To provide an example, Greenpeace used social media to attack Nestlé over its use of palm oil in its KitKat bars. They uploaded a video of an office-worker opening a KitKat with a bloody orangutan finger in its packaging on YouTube. Nestlé invoked copyright infringement rules to delete the video and informed Facebook users it would remove any posts that contained an altered version of the KitKat logo (e.g. brand name changed to ‘Killer’). Even though Nestlé managed to pull the video from YouTube, it continued to spread through the Internet (Ionescu-Somers, & Enders, 2012). This demonstrates that it is hardly possible to censor the Internet and to maintain or get back control. Nestlé appeared hostile and sarcastic to consumers and their brand image was seriously damaged (Steel, 2010). 

Greenpeace's video against Nestlé

Image: (Greenpeace, 2015)

On The Finishing Straight | Where to go from Here

From the information provided, it can be deduced that social media is ubiquitous and companies should make every effort to create and maintain an authentic face in these platforms. The value of social media for companies is unquestionable as it offers direct communication, which had previously been inconceivable, with (potential) consumers. Nevertheless, it makes companies susceptible to negative electronic word-of-mouth and online firestorms which can seriously harm the brand. According to Fournier and Avery (2011), today’s brands are not shaped by positive mass communication anymore, but by their ability to avoid or mitigate negative electronic word-of-mouth. That said, the elaborated strategies can, if used correctly, help to prevent the situation from turning worse. However, it would be instructive for marketers but also for future researchers to observe the role of traditional media, due to their ability to disseminate information to a large audience, in the aggravation of negative electronic word-of-mouth and online firestorms.

The blog posts answered the initial question by providing the theoretical framework and giving an overview on strategies and real-life cases on how to deal with negative electronic word-of-mouth and online firestorms in social media. Nevertheless, “it is important to note that these strategies are not mutually exclusive; there can be overlap because of the interactive marketing communication model that operates in today’s business environment” (Thomas et al., 2012, p. 91). Therefore, a company could use the strategies subsequently or in combination appropriate for the individual situation. Additionally, there is no intention to convey the impression that this topic can easily be approached and managed by every brand. The highlighted strategies are not cast in stone as it “depends on the size of the company, the resources available (including staff, budget, objectives, and target audience), the technology available, and the particular issue to be addressed” (Thomas et al., 2012, p. 103).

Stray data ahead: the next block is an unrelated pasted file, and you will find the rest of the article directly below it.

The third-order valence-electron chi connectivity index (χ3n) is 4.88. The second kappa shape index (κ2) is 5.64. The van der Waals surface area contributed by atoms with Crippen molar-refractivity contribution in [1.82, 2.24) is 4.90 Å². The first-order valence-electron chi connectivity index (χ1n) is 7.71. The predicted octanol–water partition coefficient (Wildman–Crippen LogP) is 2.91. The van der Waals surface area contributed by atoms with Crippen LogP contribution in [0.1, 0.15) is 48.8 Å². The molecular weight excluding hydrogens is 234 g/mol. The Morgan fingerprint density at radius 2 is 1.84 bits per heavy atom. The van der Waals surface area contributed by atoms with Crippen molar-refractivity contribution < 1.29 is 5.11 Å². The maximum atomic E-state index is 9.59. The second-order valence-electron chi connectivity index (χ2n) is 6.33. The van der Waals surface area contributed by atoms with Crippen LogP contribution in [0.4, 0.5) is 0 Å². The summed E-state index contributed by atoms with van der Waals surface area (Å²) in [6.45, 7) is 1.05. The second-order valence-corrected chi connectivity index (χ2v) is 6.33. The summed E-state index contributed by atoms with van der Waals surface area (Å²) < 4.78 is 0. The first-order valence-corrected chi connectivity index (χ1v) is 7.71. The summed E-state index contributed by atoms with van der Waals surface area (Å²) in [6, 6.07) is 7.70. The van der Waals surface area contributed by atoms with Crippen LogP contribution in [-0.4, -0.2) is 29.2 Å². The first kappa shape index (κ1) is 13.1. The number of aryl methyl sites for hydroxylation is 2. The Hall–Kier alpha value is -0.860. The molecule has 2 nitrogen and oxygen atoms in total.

Nearly 60 years ago, Drucker (1954) claimed that consumers have always held the power position in the economy. The Internet, social media and electronic word-of-mouth have increased and will further enhance this power. Companies need to realize the call for action here. It is of paramount importance that marketers understand the dynamics of electronic word-of-mouth, no matter if positive or negative, and know how to adapt to this trend quickly in order to ensure that their companies are still around 60 years from now. The following managerial recommendations can be derived:

(1) To avoid social media because there is a danger of negative electronic word-of-mouth and online firestorms is the wrong approach. This does not make the company invisible, but rather ‘mutes’ it. (2) Companies need to understand that the times of pure one-directional and top-down advertising are over. Social media is no short-lived trend and it is essential for companies (3) to realize the consumer empowerment and to accept the limited options for controlling discussions about their brand. Companies which manage to do so (4) can eventually derive benefits from it as consumers share their wants with companies in real-time. (5) Social media is not free and managing electronic word-of-mouth requires sustained commitment of time and staff. (6) Companies should develop a good understanding for the factors driving negative electronic word-of-mouth and the consequences for marketing communications. (7) Marketers should define guidelines and a strategy how to handle and respond proactively to negative electronic word-of-mouth and online firestorms in advance. Here, (8) they can work with ‘early-warning-systems’ (e.g. via Google Alerts) and regular monitoring. In case of an ‘attack’, (9) it is necessary to understand the benefits and risks of each coping strategy and to know when to use which. (10) Companies should be aware that it is possible to turn negativity into positivity and thereby turn brand ‘madvocates’ into advocates. (11) It is also advisable to observe future research and findings on this topic. Lastly, but probably most importantly, (12) the quote

an ounce of prevention is worth a pound of cure

cited by Benjamin Franklin holds for negative electronic word-of-mouth and online firestorms in today’s social media context.